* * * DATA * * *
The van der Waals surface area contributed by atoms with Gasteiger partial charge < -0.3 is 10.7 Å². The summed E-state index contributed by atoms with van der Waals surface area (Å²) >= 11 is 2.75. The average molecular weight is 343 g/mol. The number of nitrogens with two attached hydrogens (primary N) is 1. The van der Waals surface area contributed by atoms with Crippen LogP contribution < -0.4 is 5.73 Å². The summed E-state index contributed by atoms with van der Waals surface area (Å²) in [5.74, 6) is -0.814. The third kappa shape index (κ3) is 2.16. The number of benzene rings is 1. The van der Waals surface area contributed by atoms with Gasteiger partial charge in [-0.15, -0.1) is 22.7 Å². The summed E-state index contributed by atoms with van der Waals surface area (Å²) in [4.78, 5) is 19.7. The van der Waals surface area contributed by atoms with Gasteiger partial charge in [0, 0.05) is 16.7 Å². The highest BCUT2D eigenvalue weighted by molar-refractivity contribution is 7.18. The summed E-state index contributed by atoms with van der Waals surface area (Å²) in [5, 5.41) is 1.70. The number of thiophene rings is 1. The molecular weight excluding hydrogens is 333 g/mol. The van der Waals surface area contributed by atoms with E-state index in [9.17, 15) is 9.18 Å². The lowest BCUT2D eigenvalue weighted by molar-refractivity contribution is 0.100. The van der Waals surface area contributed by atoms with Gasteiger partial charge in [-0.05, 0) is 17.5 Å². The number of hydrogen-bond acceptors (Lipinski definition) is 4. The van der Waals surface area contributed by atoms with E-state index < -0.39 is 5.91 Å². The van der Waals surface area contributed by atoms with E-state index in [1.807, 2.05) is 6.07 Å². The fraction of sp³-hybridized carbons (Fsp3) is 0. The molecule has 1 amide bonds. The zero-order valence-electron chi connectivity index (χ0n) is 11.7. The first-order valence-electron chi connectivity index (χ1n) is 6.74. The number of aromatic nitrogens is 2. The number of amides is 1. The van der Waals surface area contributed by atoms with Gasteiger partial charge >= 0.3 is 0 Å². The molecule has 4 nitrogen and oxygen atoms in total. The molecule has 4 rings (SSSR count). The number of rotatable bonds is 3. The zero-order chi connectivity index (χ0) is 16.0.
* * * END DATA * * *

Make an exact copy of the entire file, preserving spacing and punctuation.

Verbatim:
The van der Waals surface area contributed by atoms with Gasteiger partial charge < -0.3 is 10.7 Å². The summed E-state index contributed by atoms with van der Waals surface area (Å²) >= 11 is 2.75. The average molecular weight is 343 g/mol. The number of nitrogens with two attached hydrogens (primary N) is 1. The van der Waals surface area contributed by atoms with Crippen LogP contribution < -0.4 is 5.73 Å². The summed E-state index contributed by atoms with van der Waals surface area (Å²) in [5.74, 6) is -0.814. The third kappa shape index (κ3) is 2.16. The number of benzene rings is 1. The van der Waals surface area contributed by atoms with Gasteiger partial charge in [-0.15, -0.1) is 22.7 Å². The summed E-state index contributed by atoms with van der Waals surface area (Å²) in [4.78, 5) is 19.7. The van der Waals surface area contributed by atoms with Gasteiger partial charge in [0, 0.05) is 16.7 Å². The highest BCUT2D eigenvalue weighted by molar-refractivity contribution is 7.18. The summed E-state index contributed by atoms with van der Waals surface area (Å²) in [5, 5.41) is 1.70. The number of thiophene rings is 1. The molecular weight excluding hydrogens is 333 g/mol. The van der Waals surface area contributed by atoms with E-state index in [9.17, 15) is 9.18 Å². The lowest BCUT2D eigenvalue weighted by molar-refractivity contribution is 0.100. The van der Waals surface area contributed by atoms with Gasteiger partial charge in [-0.05, 0) is 17.5 Å². The number of hydrogen-bond acceptors (Lipinski definition) is 4. The van der Waals surface area contributed by atoms with E-state index < -0.39 is 5.91 Å². The van der Waals surface area contributed by atoms with E-state index in [1.807, 2.05) is 6.07 Å². The fraction of sp³-hybridized carbons (Fsp3) is 0. The molecule has 1 amide bonds. The zero-order valence-electron chi connectivity index (χ0n) is 11.7. The first-order valence-electron chi connectivity index (χ1n) is 6.74. The number of aromatic nitrogens is 2. The number of amides is 1. The van der Waals surface area contributed by atoms with Gasteiger partial charge >= 0.3 is 0 Å². The molecule has 4 nitrogen and oxygen atoms in total. The molecule has 4 rings (SSSR count). The number of rotatable bonds is 3. The zero-order chi connectivity index (χ0) is 16.0.